Image: Mortensen Lab/Penn State
A team of researchers in Penn State's College of Agricultural Sciences has found that invasive, non-native plants are making significant inroads with unconventional natural gas development. The team has been tracking invasive plant surveys on and around 127 Marcellus shale gas well pads and adjacent roads in the Allegheny National Forest.
"Studies have shown that when invasive plants such as Microstegium vimineum (Japanese stiltgrass) move into an area, it changes the plant community, and native plants tend to decline," Mortensen said. "Soon we will see a ripple effect in the forest ecosystem that will affect organisms that depend on the native plants. Ultimately, economic factors such as timber harvests may be affected, and wildlife and bird communities likely will change."
Sixty-one percent of pads had at least one invasive, non-native plant species, and 19 percent of those had three or more species. Reed canary grass, spotted knapweed, creeping thistle, Japanese stiltgrass and crown vetch were the most common invasives found.
The study provides striking evidence that invasive plant presence on well pads is correlated with the length of time since pad construction; the number of wells drilled per pad; invasive plant abundance on adjacent well pad access roads; and the density of roads in the area of the pad prior to construction. Using field data from the 127 well pads, researchers created a model to evaluate direct and indirect relationships among mechanisms and conditions that could account for invasive plant presence.
Lead researcher, Kathryn Barlow, found evidence that invasive plants were introduced in gravel delivered to build pads and roads, and in mud on the tires and undercarriages of trucks traveling those roads. "Given the fact that, on average, 1,235 one-way truck trips delivering fracturing fluid and proppant are required to complete an unconventional well, the potential to transport invasive plant propagules is significant," she said. Propagules are parts of a plant that can generate a new plant, such as seeds, spores and roots.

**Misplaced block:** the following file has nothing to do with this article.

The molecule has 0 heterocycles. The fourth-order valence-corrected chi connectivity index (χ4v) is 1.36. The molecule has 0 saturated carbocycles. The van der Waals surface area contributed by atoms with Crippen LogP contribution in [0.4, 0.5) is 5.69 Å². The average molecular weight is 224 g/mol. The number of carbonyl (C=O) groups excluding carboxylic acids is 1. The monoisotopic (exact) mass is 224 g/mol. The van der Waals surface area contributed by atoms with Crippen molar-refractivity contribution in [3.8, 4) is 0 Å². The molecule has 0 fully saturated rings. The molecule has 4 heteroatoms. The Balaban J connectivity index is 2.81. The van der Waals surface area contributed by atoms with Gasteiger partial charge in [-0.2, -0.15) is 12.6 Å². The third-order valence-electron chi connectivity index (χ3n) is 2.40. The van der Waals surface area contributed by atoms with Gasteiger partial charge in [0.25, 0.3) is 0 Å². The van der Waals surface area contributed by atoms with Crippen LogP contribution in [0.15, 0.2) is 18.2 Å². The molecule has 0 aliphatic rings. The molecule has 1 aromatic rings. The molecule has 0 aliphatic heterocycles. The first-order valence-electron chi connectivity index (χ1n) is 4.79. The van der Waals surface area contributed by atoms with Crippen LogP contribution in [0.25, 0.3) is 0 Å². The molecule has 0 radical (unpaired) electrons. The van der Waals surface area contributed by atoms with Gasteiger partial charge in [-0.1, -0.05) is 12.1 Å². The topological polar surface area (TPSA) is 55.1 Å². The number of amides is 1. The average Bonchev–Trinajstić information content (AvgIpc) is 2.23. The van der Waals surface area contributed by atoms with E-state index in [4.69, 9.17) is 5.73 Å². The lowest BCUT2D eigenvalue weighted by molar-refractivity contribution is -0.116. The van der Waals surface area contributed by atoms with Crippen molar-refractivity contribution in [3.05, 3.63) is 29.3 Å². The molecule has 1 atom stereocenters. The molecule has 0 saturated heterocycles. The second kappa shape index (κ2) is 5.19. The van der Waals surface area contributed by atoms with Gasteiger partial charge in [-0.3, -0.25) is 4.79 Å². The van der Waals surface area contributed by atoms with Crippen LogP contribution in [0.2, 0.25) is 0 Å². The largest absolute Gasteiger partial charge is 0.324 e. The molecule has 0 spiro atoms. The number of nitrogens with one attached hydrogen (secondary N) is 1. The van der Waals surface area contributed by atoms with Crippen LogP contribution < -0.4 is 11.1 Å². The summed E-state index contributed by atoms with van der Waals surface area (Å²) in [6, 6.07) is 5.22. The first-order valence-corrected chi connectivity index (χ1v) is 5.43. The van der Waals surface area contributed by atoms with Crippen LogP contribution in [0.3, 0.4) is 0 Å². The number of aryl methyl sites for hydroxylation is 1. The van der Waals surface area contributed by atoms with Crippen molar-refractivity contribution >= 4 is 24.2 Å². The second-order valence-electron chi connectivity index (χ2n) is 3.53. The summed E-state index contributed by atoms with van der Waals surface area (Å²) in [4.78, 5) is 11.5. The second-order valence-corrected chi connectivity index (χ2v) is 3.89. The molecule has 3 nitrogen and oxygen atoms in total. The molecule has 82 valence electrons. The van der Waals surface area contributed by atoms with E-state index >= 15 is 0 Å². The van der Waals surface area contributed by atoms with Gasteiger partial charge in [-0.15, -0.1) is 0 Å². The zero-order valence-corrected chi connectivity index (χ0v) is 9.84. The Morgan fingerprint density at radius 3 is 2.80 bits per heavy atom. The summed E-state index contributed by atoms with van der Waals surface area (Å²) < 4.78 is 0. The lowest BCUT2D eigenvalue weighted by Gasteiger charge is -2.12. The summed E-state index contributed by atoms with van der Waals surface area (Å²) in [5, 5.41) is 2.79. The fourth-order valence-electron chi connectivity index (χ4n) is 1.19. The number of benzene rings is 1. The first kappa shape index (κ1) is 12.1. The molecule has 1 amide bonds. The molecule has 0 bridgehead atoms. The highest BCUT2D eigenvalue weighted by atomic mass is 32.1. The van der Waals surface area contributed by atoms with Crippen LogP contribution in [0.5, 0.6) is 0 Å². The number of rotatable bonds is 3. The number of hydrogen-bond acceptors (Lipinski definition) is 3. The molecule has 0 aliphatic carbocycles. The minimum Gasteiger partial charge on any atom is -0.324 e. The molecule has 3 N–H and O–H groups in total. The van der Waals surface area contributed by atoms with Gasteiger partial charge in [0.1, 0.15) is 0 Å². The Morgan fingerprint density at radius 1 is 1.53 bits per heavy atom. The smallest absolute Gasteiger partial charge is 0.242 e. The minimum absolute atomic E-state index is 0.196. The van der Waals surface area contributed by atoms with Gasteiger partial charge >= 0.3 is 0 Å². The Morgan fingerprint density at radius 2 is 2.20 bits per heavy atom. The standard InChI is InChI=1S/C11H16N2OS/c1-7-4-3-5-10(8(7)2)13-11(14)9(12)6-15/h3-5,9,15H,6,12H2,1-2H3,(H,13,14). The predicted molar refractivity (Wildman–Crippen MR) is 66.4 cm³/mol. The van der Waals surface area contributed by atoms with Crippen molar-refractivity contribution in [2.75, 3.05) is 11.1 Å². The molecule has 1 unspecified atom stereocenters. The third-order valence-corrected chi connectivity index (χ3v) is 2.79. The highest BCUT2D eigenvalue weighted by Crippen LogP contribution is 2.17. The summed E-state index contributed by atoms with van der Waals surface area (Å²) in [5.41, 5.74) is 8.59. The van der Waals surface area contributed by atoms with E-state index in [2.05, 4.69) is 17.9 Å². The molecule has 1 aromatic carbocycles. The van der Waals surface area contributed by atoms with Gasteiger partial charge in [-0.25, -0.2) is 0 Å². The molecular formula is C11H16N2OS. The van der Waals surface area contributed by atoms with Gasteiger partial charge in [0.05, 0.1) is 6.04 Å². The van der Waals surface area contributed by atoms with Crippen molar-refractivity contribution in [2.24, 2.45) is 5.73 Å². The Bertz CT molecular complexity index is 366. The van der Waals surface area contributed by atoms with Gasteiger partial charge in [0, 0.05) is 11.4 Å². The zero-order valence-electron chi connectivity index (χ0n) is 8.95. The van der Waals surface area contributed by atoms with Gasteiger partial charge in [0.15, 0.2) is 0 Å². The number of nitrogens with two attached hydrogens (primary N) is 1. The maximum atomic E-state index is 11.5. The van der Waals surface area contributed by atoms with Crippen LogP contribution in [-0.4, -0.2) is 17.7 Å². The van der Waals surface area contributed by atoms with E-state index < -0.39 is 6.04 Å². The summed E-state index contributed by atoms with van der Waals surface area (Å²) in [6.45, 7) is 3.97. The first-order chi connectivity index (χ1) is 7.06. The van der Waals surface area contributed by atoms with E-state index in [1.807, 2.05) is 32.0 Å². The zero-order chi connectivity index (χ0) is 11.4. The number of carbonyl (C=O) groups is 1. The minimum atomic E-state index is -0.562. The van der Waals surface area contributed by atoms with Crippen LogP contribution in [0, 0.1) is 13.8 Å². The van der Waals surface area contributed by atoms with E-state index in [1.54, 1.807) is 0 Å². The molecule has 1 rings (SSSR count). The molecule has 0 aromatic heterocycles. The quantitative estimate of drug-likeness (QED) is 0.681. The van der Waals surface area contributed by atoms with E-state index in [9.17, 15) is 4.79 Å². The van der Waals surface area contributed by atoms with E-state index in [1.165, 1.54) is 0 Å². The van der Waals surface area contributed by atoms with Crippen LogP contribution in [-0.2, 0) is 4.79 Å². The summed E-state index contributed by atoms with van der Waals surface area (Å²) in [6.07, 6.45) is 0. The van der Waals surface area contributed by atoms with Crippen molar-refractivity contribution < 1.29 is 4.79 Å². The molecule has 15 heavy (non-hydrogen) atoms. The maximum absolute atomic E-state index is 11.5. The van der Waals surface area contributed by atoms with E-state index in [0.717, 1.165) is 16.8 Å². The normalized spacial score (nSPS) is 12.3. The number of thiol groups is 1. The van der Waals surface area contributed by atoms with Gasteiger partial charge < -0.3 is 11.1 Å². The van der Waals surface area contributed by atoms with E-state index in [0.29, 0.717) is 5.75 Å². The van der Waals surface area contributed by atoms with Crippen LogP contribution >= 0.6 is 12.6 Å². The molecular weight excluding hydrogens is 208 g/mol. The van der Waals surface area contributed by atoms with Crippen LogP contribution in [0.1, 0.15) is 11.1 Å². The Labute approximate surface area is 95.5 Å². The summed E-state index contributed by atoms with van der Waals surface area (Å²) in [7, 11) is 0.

Non-native plant invasion into forests can lead to the demise of native plants in surprising ways, Mortensen pointed out, referring to a study his lab conducted at the Penn State Deer Research Center that was published in April 2016. That research demonstrated that white-tailed deer prefer native plants and seem to avoid eating invasives.
"So if we have Microstegium filling the forest understory and deer are looking for something to eat — since they don't feed much on Microstegium at all — the deer clip off any native plant growth that manages to get through the invasives," he said. "That allows the invasives to further dominate the plant community.
"As a result, the recruitment of economically important tree species will be curtailed. This process can be really damaging to the health of the forest in the long run, and even in the short term."
Highlights of the study are:
- Shale gas development is implicated in spreading invasive non-native plants.
- 61% of well pad sites surveyed had 1 species and 19% had 3 species.
- Invasion drivers were propagule pressure, dense road networks, and heavy traffic.
- Monitoring should focus on areas with multi-well pads and dense road networks.
The complete article published in Penn State Today. The article was published July 20, 2017 in the Journal of Environmental Management